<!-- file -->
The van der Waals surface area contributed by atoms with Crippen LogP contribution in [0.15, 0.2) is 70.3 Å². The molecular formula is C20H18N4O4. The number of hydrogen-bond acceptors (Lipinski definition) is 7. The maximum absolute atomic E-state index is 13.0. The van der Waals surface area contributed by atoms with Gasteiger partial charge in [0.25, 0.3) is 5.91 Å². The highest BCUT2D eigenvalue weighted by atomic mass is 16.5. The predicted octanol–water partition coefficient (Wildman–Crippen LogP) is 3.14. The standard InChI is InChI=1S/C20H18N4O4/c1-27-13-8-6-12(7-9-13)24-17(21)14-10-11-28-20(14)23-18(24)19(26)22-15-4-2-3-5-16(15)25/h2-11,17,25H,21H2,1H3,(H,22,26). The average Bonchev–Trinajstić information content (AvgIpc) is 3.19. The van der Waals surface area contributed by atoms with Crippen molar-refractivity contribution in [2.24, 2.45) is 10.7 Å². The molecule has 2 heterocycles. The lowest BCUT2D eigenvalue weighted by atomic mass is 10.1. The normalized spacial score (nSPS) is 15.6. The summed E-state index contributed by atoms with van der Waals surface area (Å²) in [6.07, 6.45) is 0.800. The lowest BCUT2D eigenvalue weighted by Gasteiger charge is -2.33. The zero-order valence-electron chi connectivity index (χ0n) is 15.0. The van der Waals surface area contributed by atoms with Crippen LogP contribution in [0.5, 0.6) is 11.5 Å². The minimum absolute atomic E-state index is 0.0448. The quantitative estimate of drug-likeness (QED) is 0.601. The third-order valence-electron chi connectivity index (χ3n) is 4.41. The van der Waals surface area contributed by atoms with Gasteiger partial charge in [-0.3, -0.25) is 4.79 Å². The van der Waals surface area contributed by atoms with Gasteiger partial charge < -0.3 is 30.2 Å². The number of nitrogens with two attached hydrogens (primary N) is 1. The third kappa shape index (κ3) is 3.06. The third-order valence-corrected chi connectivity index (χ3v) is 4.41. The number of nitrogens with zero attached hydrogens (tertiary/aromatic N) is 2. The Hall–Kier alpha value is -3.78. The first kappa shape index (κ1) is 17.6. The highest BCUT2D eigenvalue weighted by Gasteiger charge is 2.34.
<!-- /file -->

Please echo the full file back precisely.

The van der Waals surface area contributed by atoms with Crippen LogP contribution in [0.15, 0.2) is 70.3 Å². The molecular formula is C20H18N4O4. The number of hydrogen-bond acceptors (Lipinski definition) is 7. The maximum absolute atomic E-state index is 13.0. The van der Waals surface area contributed by atoms with Gasteiger partial charge in [0.25, 0.3) is 5.91 Å². The highest BCUT2D eigenvalue weighted by atomic mass is 16.5. The predicted octanol–water partition coefficient (Wildman–Crippen LogP) is 3.14. The standard InChI is InChI=1S/C20H18N4O4/c1-27-13-8-6-12(7-9-13)24-17(21)14-10-11-28-20(14)23-18(24)19(26)22-15-4-2-3-5-16(15)25/h2-11,17,25H,21H2,1H3,(H,22,26). The average Bonchev–Trinajstić information content (AvgIpc) is 3.19. The van der Waals surface area contributed by atoms with Crippen molar-refractivity contribution in [2.24, 2.45) is 10.7 Å². The molecule has 2 heterocycles. The lowest BCUT2D eigenvalue weighted by atomic mass is 10.1. The normalized spacial score (nSPS) is 15.6. The summed E-state index contributed by atoms with van der Waals surface area (Å²) in [6.07, 6.45) is 0.800. The lowest BCUT2D eigenvalue weighted by Gasteiger charge is -2.33. The zero-order valence-electron chi connectivity index (χ0n) is 15.0. The van der Waals surface area contributed by atoms with Crippen LogP contribution in [0.5, 0.6) is 11.5 Å². The minimum absolute atomic E-state index is 0.0448. The quantitative estimate of drug-likeness (QED) is 0.601. The third-order valence-electron chi connectivity index (χ3n) is 4.41. The van der Waals surface area contributed by atoms with Gasteiger partial charge in [-0.3, -0.25) is 4.79 Å². The van der Waals surface area contributed by atoms with Gasteiger partial charge < -0.3 is 30.2 Å². The number of nitrogens with two attached hydrogens (primary N) is 1. The third kappa shape index (κ3) is 3.06. The third-order valence-corrected chi connectivity index (χ3v) is 4.41. The number of nitrogens with zero attached hydrogens (tertiary/aromatic N) is 2. The Hall–Kier alpha value is -3.78. The first kappa shape index (κ1) is 17.6. The highest BCUT2D eigenvalue weighted by Gasteiger charge is 2.34.